The Sentencing Project
Fettig is a human rights lawyer and leading expert on criminal justice reform who has garnered national recognition for her work on prison conditions. Prior to joining The Sentencing Project, Fettig served as Deputy Director for the ACLU’s National Prison Project. At the ACLU, she litigated federal class action prison conditions cases under the Eighth Amendment. Her practice focused on claims regarding medical and mental health care in prison, solitary confinement, sexual assault in detention settings, and comprehensive reform in juvenile facilities.
Fettig founded and directed the ACLU’s Stop Solitary campaign seeking to end the practice of long-term isolation in our nation’s prisons, jails, and juvenile detention centers through public policy reform, legislation, litigation, and public education. She also served as a leading member of the national coalition seeking to end the practice of shackling incarcerated pregnant women.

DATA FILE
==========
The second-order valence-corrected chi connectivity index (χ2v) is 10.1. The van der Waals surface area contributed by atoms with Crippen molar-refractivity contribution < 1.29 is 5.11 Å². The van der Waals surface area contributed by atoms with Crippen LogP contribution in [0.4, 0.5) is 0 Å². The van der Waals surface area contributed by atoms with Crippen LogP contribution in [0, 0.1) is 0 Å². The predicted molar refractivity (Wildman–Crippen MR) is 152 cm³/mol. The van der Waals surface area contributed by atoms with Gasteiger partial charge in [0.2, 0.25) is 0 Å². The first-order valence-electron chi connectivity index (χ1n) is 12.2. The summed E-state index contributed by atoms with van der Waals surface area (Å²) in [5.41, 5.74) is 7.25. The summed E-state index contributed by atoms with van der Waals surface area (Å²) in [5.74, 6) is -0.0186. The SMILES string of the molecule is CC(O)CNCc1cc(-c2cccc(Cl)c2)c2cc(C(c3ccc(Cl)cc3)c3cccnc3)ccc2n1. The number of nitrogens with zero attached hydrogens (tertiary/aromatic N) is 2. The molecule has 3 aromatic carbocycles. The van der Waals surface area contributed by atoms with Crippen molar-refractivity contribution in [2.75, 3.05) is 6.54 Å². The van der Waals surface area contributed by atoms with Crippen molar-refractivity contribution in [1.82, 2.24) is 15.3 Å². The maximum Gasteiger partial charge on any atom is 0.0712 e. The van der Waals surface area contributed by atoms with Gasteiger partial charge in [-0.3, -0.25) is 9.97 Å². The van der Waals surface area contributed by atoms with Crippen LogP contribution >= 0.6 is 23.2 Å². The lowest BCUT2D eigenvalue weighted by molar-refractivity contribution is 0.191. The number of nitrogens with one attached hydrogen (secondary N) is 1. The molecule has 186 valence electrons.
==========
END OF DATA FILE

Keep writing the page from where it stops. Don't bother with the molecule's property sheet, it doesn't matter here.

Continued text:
A national expert on prisoner rights law and criminal justice reform, Fettig has provided technical assistance and advice to advocates around the country and has served as an Adjunct Professor of Law at Georgetown University Law Center, where she taught courses on public interest advocacy. Prior to law school, Fettig worked with incarcerated and formerly incarcerated people and their families in New York City. She holds a B.A., with distinction from Carleton College; a Master’s from Columbia University, School of International and Public Affairs; and a J.D. from Georgetown University. Fettig is a member of the New York State Bar (2002) and the Bar for the District of Columbia (2006).